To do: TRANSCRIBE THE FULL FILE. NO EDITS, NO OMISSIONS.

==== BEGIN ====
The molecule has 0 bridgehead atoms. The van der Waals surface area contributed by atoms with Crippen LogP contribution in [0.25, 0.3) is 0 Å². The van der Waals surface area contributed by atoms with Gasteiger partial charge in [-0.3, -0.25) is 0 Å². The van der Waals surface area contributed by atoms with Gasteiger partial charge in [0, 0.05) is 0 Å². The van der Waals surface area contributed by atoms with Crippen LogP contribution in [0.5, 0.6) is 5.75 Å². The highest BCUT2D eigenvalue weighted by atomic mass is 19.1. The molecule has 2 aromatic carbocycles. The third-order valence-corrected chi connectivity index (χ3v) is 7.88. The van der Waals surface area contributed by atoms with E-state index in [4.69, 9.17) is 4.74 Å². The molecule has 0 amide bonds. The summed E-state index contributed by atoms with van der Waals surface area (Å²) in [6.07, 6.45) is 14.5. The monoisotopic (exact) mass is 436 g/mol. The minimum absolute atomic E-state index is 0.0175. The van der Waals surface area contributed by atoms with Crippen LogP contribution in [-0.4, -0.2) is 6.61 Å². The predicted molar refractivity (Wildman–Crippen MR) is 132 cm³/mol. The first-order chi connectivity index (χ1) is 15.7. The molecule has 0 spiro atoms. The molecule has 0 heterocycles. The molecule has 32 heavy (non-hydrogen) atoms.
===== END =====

The molecule has 0 bridgehead atoms. The van der Waals surface area contributed by atoms with Crippen LogP contribution in [0.25, 0.3) is 0 Å². The van der Waals surface area contributed by atoms with Gasteiger partial charge in [-0.3, -0.25) is 0 Å². The van der Waals surface area contributed by atoms with Gasteiger partial charge in [0, 0.05) is 0 Å². The van der Waals surface area contributed by atoms with Crippen LogP contribution in [0.5, 0.6) is 5.75 Å². The highest BCUT2D eigenvalue weighted by atomic mass is 19.1. The molecule has 2 aromatic carbocycles. The third-order valence-corrected chi connectivity index (χ3v) is 7.88. The van der Waals surface area contributed by atoms with E-state index in [4.69, 9.17) is 4.74 Å². The molecule has 0 amide bonds. The summed E-state index contributed by atoms with van der Waals surface area (Å²) in [6.07, 6.45) is 14.5. The monoisotopic (exact) mass is 436 g/mol. The minimum absolute atomic E-state index is 0.0175. The van der Waals surface area contributed by atoms with Crippen LogP contribution in [-0.4, -0.2) is 6.61 Å². The predicted molar refractivity (Wildman–Crippen MR) is 132 cm³/mol. The first-order chi connectivity index (χ1) is 15.7. The molecule has 0 spiro atoms. The molecule has 0 heterocycles. The molecule has 32 heavy (non-hydrogen) atoms.